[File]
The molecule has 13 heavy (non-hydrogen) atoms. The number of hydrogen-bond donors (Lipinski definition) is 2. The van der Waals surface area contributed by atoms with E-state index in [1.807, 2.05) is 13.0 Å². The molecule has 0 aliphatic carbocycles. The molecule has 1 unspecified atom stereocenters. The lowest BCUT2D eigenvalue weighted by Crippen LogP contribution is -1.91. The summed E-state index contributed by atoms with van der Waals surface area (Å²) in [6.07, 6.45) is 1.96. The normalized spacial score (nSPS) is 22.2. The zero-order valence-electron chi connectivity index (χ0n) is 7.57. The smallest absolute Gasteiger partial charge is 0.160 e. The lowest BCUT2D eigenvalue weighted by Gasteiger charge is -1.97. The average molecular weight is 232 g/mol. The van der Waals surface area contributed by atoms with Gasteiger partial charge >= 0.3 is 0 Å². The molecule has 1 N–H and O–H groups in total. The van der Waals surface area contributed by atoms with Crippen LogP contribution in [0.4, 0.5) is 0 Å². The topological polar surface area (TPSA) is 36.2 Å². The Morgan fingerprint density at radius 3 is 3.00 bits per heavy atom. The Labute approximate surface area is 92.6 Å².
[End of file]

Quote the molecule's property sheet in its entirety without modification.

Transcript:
The molecule has 13 heavy (non-hydrogen) atoms. The number of hydrogen-bond donors (Lipinski definition) is 2. The van der Waals surface area contributed by atoms with E-state index in [1.807, 2.05) is 13.0 Å². The molecule has 0 aliphatic carbocycles. The molecule has 1 unspecified atom stereocenters. The lowest BCUT2D eigenvalue weighted by Crippen LogP contribution is -1.91. The summed E-state index contributed by atoms with van der Waals surface area (Å²) in [6.07, 6.45) is 1.96. The normalized spacial score (nSPS) is 22.2. The zero-order valence-electron chi connectivity index (χ0n) is 7.57. The smallest absolute Gasteiger partial charge is 0.160 e. The lowest BCUT2D eigenvalue weighted by Gasteiger charge is -1.97. The average molecular weight is 232 g/mol. The van der Waals surface area contributed by atoms with Gasteiger partial charge >= 0.3 is 0 Å². The molecule has 1 N–H and O–H groups in total. The van der Waals surface area contributed by atoms with Crippen LogP contribution in [0.4, 0.5) is 0 Å². The topological polar surface area (TPSA) is 36.2 Å². The Morgan fingerprint density at radius 3 is 3.00 bits per heavy atom. The Labute approximate surface area is 92.6 Å².